Milburn vs. Milburn: Round I

In the first round of our Milburn vs. Milburn feature, Sam Hargreaves agrues that we should rejoice at having one of our boys on the inside, while Paul Cotterill hits back with his view that it’s just a Tory trick:

Who would you rather have in charge?

Alan Milburn’s appointment as social mobility tsar has been a surprise for those within the Labour party; however it should not be viewed as an unwelcome one.

Social mobility is an issue at the heart of the Labour movement; it has long been the goal of our party to reduce the gap between the richest and poorest members of our society. This goal is not one that is shared by the members of the current cabinet, as shown by the scrapping of the future jobs fund.

A study conducted by Milburn before he left parliament criticised industries that were inaccessible to those from a poorer background. He has shown a clear understanding of the problems we currently face in our society, by forcing coalition members to see these problems, a shift in policy may be achieved.

MPs who cross party lines can easily be criticised for giving the government a shield to defend their actions. However he isn’t the only former Labour minister who is consulting for the coalition. Frank Field and John Hutton are reviewing anti-poverty and public sector pension strategies respectively.  Members of the party must ask themselves who they would rather have in charge of these crucial reviews, an ex Labour minister or a Tory.

Before we criticise Milburn, Field or Hutton for their actions we must remember why the Labour party exists. As a party we seek government so we can improve the country and the society in which we live. While we’re in opposition we can still influence the new government to share these goals.

If a policy we want to achieve is it is still a victory for the Labour party. We must ensure our own pride and partisanship does not allow the coalition to bring further harm to the country as a whole.implemented by the coalition

Sam Hargreaves is the youth and student officer for Stratford-upon-Avon CLP.

 It’s just a Tory  trick

Andy Burnham, whose concept of ‘aspirational socialism’ is nearly but not quite as vacuous as Alan Milburn’s ‘social mobility’, is close to the mark when he describes Milburn’s decision to become the Tory/Lib government’s latest ‘tsar’ as “putting his ego and his own social mobility above the people he used to represent”.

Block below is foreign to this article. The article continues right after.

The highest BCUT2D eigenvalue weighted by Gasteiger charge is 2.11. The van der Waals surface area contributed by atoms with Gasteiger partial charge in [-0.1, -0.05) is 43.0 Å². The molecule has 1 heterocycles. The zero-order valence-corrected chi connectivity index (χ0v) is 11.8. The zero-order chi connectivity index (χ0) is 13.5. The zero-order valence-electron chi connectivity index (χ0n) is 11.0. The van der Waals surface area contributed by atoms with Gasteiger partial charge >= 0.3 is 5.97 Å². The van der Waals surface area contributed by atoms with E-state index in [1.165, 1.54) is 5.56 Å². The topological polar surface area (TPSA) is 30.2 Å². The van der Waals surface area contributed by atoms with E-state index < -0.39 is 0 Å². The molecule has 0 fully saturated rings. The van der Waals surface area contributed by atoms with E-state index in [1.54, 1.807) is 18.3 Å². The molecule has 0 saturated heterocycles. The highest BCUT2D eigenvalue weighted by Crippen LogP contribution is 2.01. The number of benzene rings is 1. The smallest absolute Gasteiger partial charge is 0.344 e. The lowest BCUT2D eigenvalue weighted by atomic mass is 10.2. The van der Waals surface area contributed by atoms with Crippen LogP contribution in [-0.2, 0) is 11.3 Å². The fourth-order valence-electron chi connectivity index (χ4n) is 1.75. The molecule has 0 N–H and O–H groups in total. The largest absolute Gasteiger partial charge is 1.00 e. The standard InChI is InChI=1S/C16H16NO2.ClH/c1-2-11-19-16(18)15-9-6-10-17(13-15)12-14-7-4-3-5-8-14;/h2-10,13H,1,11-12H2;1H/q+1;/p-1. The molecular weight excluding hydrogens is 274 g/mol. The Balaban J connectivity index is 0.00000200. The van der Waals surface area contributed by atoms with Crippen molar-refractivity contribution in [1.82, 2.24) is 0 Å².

As Stefan Collini noted when Alan Milburn first attempted to peddle his half-baked social mobility message in “Unleashing Aspiration: The Final Report of the Panel on Fair Access to the Professions” (Cabinet Office, July 2009): 

“The emphasis on ‘aspiration’ is one symptom of the abandonment of what have been, for the best part of a century, the goals of progressive politics, since, as an ideal, the ‘aspirational society’ expresses a corrosively individualist conception of life.” 

But at least Milburn’s first report was produced in the context of a Labour government which actually gave a monkey’s about the poor, understood the importance of public services, and had at least some feel for the basics of what makes society tick.  

His stuff may have been the value-free warblings of a new Labour project then on its last legs, but at least it did no active harm. 

Now Milburn wants to do the same under the aegis of Iain Duncan-Smith’s centre for social justice. This IDS who, just a couple of weeks ago, told us his vision of social mobility – insecurity of housing tenure and ‘sink estates’ forcibly abandoned by anyone fortunate enough to get themselves a job.  

Milburn wants to promote himself as a Field-like ‘thinker’, and is prepared to do so under a government committed to squeezing the pips of the poor.   

To promote his own special brand of intellectual bunk, he’s happy to do for the Tories exactly what the Lib Dems have signed up for – providing supposedly liberal cover for the vicious excesses of a rightwing regime. 

The Tories aren’t stupid.   

They don’t need Milburn for any real insights into ‘social mobility’; that stuff can be knocked together by any number of junior staffers in Conservative HQ.   

What they’re looking for is Milburn’s ‘Labour’ name to stick on the front of whatever’s produced.   

Sadly, Milburn’s personal vanity, and delusion that he has something special to offer, has blinded him to the reality of why the Tories are offering him this cushy number. 

Paul Cotterill is leader of the Labour group on West Lancashire Borough Council.  He blogs at The Bickerstaffe Record and at Though Cowards Flinch.

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